Lecture 7: Internet Applications #3.3: HTTP/1.1

A nice short lecture this time -- we tie up a few last topics in HTTP.

HTTP/1.0 Performance Issues

HTTP/1.0 has been criticised for poor performance and lack of scalability. There are several aspects to this:

Because of these aspects, HTTP 1.0 is gradually being replaced by HTTP/1.1. (rfc2616).

HTTP/1.1 Basics

HTTP/1.1 (rfc2616) is now in widespread use. It extends the older protocol in a number of areas, notably persistent connections/pipelining and support for caching.

To implement Persisent Connections, HTTP/1.1 introduced a new request (and also response) header called "Connection:". This can take two values: "close" (which means that this is not a persistent connection) and "keep-alive", which means that the TCP connection is held until either side sends a "Connection: close" header, indicating that it wishes to terminate.

The browser can utilise a persistent connection by sending multiple requests over the connection without stopping and waiting for each them to be satisfied before sending the next -- the reponses are "in the pipeline". Similarly, the server can respond with responses sent one after another another. This is possible because each request can be unambiguously identified, as can the responses, using the "Content-length:" headers. The huge wins here, obviously, are that there's no delay opening multiple TCP connections, and the slow-start algorithm has time to get up to full speed.

Web Caching

The World Wide Web has been spectacularly successful -- so successful that a huge proportion of Internet traffic is HTTP, ie Web pages and related objects such as images. Caching is a technique whereby copies of popular objects are kept in strategic locations, and supplied in lieu of the originals, saving huge amounts of traffic on the "backbone networks".

The Conditional-GET operation seen earlier allows support for caching at the browser level -- that is, the browser can keep a local copy of an object and check if it's up to date before displaying it. Two additional features of HTTP/1.0 were:

The Expires:
response header was used to indicate that an entity had a limited (specified) "lifetime". This permits finer control over the Conditional-GET operation. It takes an Internet-standard date/time string as its value.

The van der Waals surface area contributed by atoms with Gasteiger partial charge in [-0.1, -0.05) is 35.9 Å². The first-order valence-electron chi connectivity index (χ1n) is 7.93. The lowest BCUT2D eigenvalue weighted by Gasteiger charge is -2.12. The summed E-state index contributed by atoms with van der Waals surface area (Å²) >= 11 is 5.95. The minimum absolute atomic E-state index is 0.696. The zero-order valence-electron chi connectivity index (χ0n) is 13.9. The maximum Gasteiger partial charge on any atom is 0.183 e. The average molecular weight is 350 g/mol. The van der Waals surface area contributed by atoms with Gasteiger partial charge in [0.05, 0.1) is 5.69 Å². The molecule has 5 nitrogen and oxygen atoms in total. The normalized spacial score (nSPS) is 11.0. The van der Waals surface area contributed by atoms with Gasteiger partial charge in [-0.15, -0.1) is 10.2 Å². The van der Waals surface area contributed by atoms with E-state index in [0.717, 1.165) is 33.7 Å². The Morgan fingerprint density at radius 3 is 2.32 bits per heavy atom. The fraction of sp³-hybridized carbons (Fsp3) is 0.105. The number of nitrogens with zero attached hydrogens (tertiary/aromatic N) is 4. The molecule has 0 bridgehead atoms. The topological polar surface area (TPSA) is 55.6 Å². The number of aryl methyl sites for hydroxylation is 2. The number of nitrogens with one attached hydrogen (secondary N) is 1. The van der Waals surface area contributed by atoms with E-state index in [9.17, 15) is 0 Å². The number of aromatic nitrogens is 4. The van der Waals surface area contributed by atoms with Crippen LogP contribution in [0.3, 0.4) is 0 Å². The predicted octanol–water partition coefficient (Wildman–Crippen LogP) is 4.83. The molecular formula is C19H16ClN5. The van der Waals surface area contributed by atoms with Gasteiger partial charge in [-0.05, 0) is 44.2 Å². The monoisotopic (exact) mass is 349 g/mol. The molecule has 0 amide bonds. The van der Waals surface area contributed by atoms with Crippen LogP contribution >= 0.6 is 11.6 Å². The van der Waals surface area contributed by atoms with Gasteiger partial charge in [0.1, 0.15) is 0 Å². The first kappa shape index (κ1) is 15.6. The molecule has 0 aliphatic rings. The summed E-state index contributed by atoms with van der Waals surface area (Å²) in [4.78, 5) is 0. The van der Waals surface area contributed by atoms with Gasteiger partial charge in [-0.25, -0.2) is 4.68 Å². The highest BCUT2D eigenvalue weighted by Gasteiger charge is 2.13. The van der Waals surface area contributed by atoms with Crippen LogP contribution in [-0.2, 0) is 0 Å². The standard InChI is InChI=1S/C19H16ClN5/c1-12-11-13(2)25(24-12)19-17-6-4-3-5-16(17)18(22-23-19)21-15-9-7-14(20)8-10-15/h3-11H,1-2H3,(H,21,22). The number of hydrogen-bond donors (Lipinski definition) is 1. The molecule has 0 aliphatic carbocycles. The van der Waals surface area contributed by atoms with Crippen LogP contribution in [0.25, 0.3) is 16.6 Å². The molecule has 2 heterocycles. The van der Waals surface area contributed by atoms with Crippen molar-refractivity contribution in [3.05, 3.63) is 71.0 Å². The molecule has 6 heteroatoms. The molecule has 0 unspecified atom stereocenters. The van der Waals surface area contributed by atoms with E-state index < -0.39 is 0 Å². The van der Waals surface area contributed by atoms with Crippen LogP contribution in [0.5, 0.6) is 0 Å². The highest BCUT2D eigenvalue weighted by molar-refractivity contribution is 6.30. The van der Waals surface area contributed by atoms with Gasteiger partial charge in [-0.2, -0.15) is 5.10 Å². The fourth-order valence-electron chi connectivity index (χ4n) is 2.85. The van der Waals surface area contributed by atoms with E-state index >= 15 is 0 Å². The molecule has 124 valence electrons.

The Pragma: no-cache
response header has an obvious meaning: this entity should never be stored in a cache.

Note: the (non-standard) Refresh:
response header can be used (in some browsers) to force a reload of an entity.

Additionally, HTML "<META HTTP-EQUIV=..." tags can include "equivalent" response information in the <HEAD> section of an HTML document. The browser may regard this as being equivalent to the corresponding HTTP response header.

Proxy Caches

A proxy server is an HTTP server which fetches Web objects (pages, images, etc) on behalf of its clients. Proxies normally cache all "cacheable" reponses, so that if an entity is stored locally, it is returned instead of sending a request to the originating server. Such shared caches can significantly reduce an organisation's "download volume", as well as give significant performance improvements to the end-user.

Requests to a proxy server are always specified as full URLs, so the first line of a typical GET request now looks like:

GET http://www.bendigo.latrobe.edu.au/index.html HTTP/1.0
....other request headers...<newline><newline>

HTTP Proxy Server
 system diagram

Whilst proxy servers (and caches) were described in HTTP/1.0, the rules as to how caching should be controlled were unspecified.

Cache Control Mechanisms in HTTP/1.1

HTTP/1.1 introduced a new Cache-Control: header which significantly improved the operation of both private (browser) and shared (proxy) caches. This response header is complex: it has many, many possible combinations of value. Some common examples include:
Cache-Control: public
This entity is always cacheable, even in circumstances where it may not be obvious (eg, in response to a request with an Authorization: header.

Cache-Control: private
The reponse is not to be cached in proxy caches, and is intended for the use of the end-user alone. The response may be cached at the end-user browser.

Cache-Control: no-cache
Obvious. Don't cache this reponse anywhere. The no-store directive is even more restrictive.

Cache-Control: max-age=3600
Specifies a time, in seconds, after which the entity becomes "stale". The s-maxage variant specifically refers to proxy (shared) caches. Both of these are commonly combined with re-validation options, to give (for example):
Cache-Control: max-age=3600, must-revalidate
After 3600 seconds, the freshness of the entity must be checked at the originating server.

Entity Tags in HTTP/1.1

The "Entity Tag" is new in HTTP/1.1 and is used to indicate that two (perhaps apparently unrelated) resources are in fact the same. For example, requests for each of the two Web pages:
Both return the same Entity Tag header:
ETag: "1cc30e3-88e-404e6d9b"
The client can use an If-None-Match: "1cc30e3-88e-404e6d9b"
request header with a GET request to specify the version of the object which it already has. This is a significant improvement over the HTTP/1.0 "Conditional-GET" -- although not all entities are (by default) generated with Entity Tags.

You can discover lots more about HTTP/1.1 at: http://www.w3.org/pub/WWW/Protocols/Specs.html

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Copyright 2004 by Philip Scott, La Trobe University.
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